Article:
Khaya anthotheca (Welw.) C.DC.
Common names: African Mahogany, East African Mahogany, Nyasaland Mahogany, Red Mahogany (Eng.); Oos-Afrikaanse mahonie (Afr.); Acaujo (French)
This fairly fast growing tree — up to 1.5 m per year — is neat and decorative for larger gardens and parks in warm areas and is ideal for establishing shade and protection for other plants in the garden.
Khaya anthotheca is a large evergreen tree up to 60 m tall (up to 30 m in the garden) with an elongated or rounded, much-branched crown; the trunk is buttressed in old specimens. The bark on the young branches is smooth and greyish-brown but smooth to sometimes mottled grey and brown, flaking on the older branches and stems.
Leaves are alternate, evenly compound with 3-7 pairs of leaflets, 150-300 mm long and dark glossy green, base broadly tapering to round and slightly asymmetric, smooth and glossy, veins distinct on the lower surface, margin smooth.
Flowers appear in branched sprays at the tips of branches, are white and sweetly scented, up to 10 mm in diameter, the male and female flowers are separate but on the same tree, and the stamens join to form a tube up to 6 mm long. The flowering period is from September to December. The fruit is a hard, woody, oval, splitting capsule up to 60 mm in diameter, with 4 or 5 valves. Fruiting occurs from March to September.
According to the IUCN Red List of Threatened Species, Khaya anthotheca is assessed as Vulnerable (VU). Although this species is widespread in evergreen forests, it is an important source of timber that is heavily exploited, particularly in East and West Africa. Regeneration is poor in places, especially where parent trees are scarce, and serious genetic erosion is believed to have occurred. Some subpopulations are protected, and there are log export bans and felling limits in some countries.
Distribution and habitat
Khaya anthotheca occurs at medium to low altitudes in evergreen forests and riverine fringe forests in Africa. In Tanzania it is commonly found in the foothills of mountain ranges, in well-drained soils, and swamp and riverine areas. It has been successfully grown in the eastern parts of South Africa, and in Cuba and Puerto Rico.
Derivation of name and historical aspects
The Meliaceae is a large family of tropical timber trees that includes the true mahogany (Swietenia species), red mahogany (Khaya species) and sapele mahogany (Entandrophragma species), all world renowned for their excellent timber. Six genera of the mahogany family, namely Nymania, Turraea, Ekebergia, Trichilia, Pseudobersama and Entandrophragma, containing ten tree species, are indigenous to South Africa.
Khaya is one of four naturalized genera found in South Africa. The other three genera are Melia, Cedrela and Toona. The species name anthotheca is derived from the Greek word anthos (flower) and theke for the case/container of the flower.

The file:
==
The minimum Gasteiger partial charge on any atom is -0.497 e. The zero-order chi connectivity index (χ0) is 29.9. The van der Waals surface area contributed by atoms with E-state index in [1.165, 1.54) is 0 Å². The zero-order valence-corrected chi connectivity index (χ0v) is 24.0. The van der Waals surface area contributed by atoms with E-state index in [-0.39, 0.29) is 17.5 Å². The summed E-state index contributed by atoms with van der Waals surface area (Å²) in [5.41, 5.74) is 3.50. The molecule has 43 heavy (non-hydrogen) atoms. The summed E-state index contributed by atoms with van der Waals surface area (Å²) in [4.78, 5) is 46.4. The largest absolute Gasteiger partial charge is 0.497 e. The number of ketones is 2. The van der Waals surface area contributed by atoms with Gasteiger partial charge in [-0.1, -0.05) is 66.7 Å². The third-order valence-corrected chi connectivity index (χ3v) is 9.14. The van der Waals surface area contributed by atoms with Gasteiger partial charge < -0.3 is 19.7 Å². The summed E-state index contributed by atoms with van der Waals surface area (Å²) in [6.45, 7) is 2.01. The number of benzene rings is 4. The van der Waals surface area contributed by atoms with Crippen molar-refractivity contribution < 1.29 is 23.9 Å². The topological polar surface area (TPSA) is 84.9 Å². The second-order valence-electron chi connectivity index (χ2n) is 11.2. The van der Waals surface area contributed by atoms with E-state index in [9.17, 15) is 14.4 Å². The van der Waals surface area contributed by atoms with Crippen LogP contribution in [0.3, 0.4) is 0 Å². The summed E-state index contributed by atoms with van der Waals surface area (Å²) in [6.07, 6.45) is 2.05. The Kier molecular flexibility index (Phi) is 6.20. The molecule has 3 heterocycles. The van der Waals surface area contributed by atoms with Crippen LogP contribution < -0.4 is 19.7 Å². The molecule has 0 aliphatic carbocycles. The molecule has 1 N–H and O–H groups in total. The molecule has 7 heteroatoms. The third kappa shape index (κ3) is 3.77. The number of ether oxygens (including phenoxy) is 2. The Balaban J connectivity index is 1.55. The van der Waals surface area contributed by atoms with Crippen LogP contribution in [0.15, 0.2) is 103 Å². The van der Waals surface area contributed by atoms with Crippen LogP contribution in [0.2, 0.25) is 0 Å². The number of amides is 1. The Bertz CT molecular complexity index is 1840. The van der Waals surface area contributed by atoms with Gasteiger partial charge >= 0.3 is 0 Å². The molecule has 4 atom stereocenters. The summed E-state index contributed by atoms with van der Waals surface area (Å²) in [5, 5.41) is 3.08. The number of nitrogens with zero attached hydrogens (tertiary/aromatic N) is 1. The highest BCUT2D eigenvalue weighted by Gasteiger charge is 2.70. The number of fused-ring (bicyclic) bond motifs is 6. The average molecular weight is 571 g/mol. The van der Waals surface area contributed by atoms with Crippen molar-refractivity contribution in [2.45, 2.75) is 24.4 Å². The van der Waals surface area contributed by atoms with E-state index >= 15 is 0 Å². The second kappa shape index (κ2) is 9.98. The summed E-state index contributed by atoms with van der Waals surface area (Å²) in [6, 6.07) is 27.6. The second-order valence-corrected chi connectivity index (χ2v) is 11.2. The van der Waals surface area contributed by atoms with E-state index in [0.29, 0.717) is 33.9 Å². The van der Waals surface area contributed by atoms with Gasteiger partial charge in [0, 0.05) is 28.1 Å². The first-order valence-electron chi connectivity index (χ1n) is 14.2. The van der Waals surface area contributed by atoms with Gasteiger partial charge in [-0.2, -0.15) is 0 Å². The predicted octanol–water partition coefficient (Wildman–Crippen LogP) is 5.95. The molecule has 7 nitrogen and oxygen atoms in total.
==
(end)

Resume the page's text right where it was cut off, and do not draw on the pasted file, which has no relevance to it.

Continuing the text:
Larvae of the white barred charaxes butterfly (Charaxes brutus natalensis) feed on the leaves of this tree.
The wood of Khaya anthotheca weathers well and is resistant to borers and termites. It is moderately resistant to fungal decay. The timber saws well but is inclined to be tough, and sharp equipment is therefore needed. The wood is dark, hard, reddish brown and durable, suitable for furniture, flooring, panelling, and excellent for boat building, moderately heavy (air dry 620 kg/m 3 ), with an attractive grain. Khaya anthotheca is heavily used in the Ruvuma region of Tanzania for furniture. Large quantities of this species have been exported from East Africa.
The bark is bitter, similar to quinine, and is used for colds. Oil from the seed is rubbed into the scalp to kill insects.
Growing Khaya anthotheca
Khaya anthotheca grows easily from seed sown during spring. Soak the seeds in warm water to speed up germination. Plant seeds in seed trays filled with seedling soil or a mixture of river sand and sifted compost (1:1) and keep moist. Seeds germinate within 2-6 weeks. When they reach the two-leaf stage, transfer them into black nursery plastic bags. Transplant young trees when they reach a height of about ± 300 mm. Young trees are prone to damage from the shoot borer Tragocephala variagata.
- Burgess, N. & Clarke, G.P. 2000. Coastal forests of eastern Africa. The World Conservation Union, Cambridge.
- Estherhuyse, N., Von Breitenbach, J. & Sohnge, H. 2001. Remarkable trees of South Africa. Briza Publications, Pretoria.
- Immelman, W.F.E., Wicht, C.L. & Ackerman, D.P. 1973. The South African book of trees, our green heritage. Tafelberg, Cape Town.
- Leistner, O.A. (ed.). Seed plants of southern Africa : families and genera. Strelitzia 10. National Botanical Institute, Pretoria.
- Sutton, S.L., Whitmore, T.C. & Chadwick, A.C. 1983. Tropical rainforest: ecology and management. British Ecological Society, Oxford.
- Venter, F. & Venter, J.A. 1996. Making the most of indigenous trees. Briza Publications, Pretoria.
Pretoria National Botanical Garden
Acknowledgments: The author extends sincere thanks to colleagues who have rendered their invaluable advice and assistance.
Plant Type: Tree
SA Distribution: KwaZulu-Natal, Limpopo, Mpumalanga
Soil type: Sandy
Flowering season: Spring, Early Summer
PH: Acid, Neutral
Flower colour: White
Aspect: Full Sun, Morning Sun (Semi Shade), Afternoon Sun (Semi Shade)
Gardening skill: Average